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Comparing Codes of Ethics
Annette Dianne Daugherty
Walden University

Comparing Codes of Ethics

Both the ACA (2005) and the AMHCA (2010) Codes of ethics provide training, and guidance in terms of making ethical decisions. Both codes cover a wide range of ethical and professional topics common to the counseling profession. In this paper I will look at the ACA and AMHCA Codes in the areas of confidentiality and duty to warn, boundaries, and dual relationships. I will also discuss any major differences in these two codes of ethics. Confidentiality and Duty to Warn

Remley and Herlihy pointed out the importance of confidentiality and duty to warn (2001). Both the American Counseling Association Code of Ethics (2005) and the American Mental health Counseling Association Code of Ethics (2010) outline the role of counselors in keeping client information confidential. Exceptions to confidentiality occur in terms of duty to warn; section B.2.a. of the ACA Code specifies that counselors must make exceptions to confidentiality to protect clients from foreseeable harm (2005). Section A.2.b. further states that counselors have a duty to warn when clients disclose that they have a communicable and life threatening illness (ACA, 2005). Client safety depends on the counselor’s ethical legal obligation to adhere to duty to warn. Section I.A.2. c. of the AMHCA Code of ethics states that counselors may only release information without client consent in “extreme circumstances” which are necessary for the “protection of life” in cases of suicide, homicide, child abuse, and elder abuse (pg. 2, 2010). This section of the AMHCA code further states that counselors are required to obey state and federal laws in reference to mandated reporting (2010).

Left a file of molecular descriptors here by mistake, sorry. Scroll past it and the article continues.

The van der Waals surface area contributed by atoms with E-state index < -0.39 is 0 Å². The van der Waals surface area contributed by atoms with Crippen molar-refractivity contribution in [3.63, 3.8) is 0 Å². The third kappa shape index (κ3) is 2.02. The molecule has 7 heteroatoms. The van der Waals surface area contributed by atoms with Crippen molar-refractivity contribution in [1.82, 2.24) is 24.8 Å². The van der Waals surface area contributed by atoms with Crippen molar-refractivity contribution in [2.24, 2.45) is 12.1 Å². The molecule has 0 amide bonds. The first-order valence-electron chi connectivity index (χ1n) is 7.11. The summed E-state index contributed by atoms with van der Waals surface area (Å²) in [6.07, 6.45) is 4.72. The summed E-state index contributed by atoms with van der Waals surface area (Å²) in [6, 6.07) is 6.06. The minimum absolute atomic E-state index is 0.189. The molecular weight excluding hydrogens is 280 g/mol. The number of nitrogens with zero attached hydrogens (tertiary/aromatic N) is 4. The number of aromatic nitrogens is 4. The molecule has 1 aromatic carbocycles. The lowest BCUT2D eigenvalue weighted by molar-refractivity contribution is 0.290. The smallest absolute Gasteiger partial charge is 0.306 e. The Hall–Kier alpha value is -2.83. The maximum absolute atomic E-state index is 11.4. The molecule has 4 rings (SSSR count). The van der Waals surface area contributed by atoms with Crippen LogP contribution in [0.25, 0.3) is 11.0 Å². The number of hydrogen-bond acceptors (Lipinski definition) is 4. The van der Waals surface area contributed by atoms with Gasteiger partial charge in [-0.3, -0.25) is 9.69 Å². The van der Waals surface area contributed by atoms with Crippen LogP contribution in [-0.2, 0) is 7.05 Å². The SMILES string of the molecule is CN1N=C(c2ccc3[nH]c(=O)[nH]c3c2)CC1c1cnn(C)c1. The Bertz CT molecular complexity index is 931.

Boundaries
Boundaries are essential to the therapeutic relationship. Both the ACA Code and the AMHCA Code of ethics outline expectations for keeping appropriate boundaries with clients. Section A.5.c. of the ACA Code suggests...
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